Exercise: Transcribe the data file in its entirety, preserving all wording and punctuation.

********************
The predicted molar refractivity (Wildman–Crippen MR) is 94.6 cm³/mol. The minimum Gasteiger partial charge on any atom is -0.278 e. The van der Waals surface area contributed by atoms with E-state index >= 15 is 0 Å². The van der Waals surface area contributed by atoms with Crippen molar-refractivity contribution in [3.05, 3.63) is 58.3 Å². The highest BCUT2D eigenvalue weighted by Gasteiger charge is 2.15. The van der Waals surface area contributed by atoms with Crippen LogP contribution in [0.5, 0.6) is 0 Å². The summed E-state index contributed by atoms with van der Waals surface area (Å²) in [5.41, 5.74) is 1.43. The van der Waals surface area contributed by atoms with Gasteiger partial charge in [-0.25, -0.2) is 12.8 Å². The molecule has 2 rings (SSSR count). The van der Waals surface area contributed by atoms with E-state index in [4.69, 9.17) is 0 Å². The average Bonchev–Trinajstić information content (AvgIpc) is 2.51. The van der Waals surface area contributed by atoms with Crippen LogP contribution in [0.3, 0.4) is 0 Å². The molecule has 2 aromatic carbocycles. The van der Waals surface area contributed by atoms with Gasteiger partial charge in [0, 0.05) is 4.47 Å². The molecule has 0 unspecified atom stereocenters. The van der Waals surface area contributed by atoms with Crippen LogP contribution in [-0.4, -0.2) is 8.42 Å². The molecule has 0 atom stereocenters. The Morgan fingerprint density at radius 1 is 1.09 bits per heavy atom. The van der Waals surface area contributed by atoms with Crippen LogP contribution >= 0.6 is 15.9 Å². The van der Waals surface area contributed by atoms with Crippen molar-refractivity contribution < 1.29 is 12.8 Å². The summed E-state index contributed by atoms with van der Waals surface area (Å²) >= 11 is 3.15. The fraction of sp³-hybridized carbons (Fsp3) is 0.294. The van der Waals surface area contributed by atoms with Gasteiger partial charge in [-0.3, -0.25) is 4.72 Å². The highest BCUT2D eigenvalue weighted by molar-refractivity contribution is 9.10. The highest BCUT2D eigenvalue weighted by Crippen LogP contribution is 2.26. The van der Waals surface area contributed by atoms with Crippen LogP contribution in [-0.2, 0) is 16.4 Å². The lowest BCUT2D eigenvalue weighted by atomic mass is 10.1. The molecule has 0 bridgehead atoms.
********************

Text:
The predicted molar refractivity (Wildman–Crippen MR) is 94.6 cm³/mol. The minimum Gasteiger partial charge on any atom is -0.278 e. The van der Waals surface area contributed by atoms with E-state index >= 15 is 0 Å². The van der Waals surface area contributed by atoms with Crippen molar-refractivity contribution in [3.05, 3.63) is 58.3 Å². The highest BCUT2D eigenvalue weighted by Gasteiger charge is 2.15. The van der Waals surface area contributed by atoms with Crippen LogP contribution in [0.5, 0.6) is 0 Å². The summed E-state index contributed by atoms with van der Waals surface area (Å²) in [5.41, 5.74) is 1.43. The van der Waals surface area contributed by atoms with Gasteiger partial charge in [-0.25, -0.2) is 12.8 Å². The molecule has 2 rings (SSSR count). The van der Waals surface area contributed by atoms with E-state index in [4.69, 9.17) is 0 Å². The average Bonchev–Trinajstić information content (AvgIpc) is 2.51. The van der Waals surface area contributed by atoms with Crippen LogP contribution in [0.3, 0.4) is 0 Å². The molecule has 2 aromatic carbocycles. The van der Waals surface area contributed by atoms with Gasteiger partial charge in [0, 0.05) is 4.47 Å². The molecule has 0 unspecified atom stereocenters. The van der Waals surface area contributed by atoms with Crippen LogP contribution in [-0.4, -0.2) is 8.42 Å². The molecule has 0 atom stereocenters. The Morgan fingerprint density at radius 1 is 1.09 bits per heavy atom. The van der Waals surface area contributed by atoms with Crippen LogP contribution >= 0.6 is 15.9 Å². The van der Waals surface area contributed by atoms with Crippen molar-refractivity contribution < 1.29 is 12.8 Å². The summed E-state index contributed by atoms with van der Waals surface area (Å²) >= 11 is 3.15. The fraction of sp³-hybridized carbons (Fsp3) is 0.294. The van der Waals surface area contributed by atoms with Gasteiger partial charge in [-0.3, -0.25) is 4.72 Å². The highest BCUT2D eigenvalue weighted by molar-refractivity contribution is 9.10. The highest BCUT2D eigenvalue weighted by Crippen LogP contribution is 2.26. The van der Waals surface area contributed by atoms with Crippen LogP contribution in [-0.2, 0) is 16.4 Å². The lowest BCUT2D eigenvalue weighted by atomic mass is 10.1. The molecule has 0 bridgehead atoms.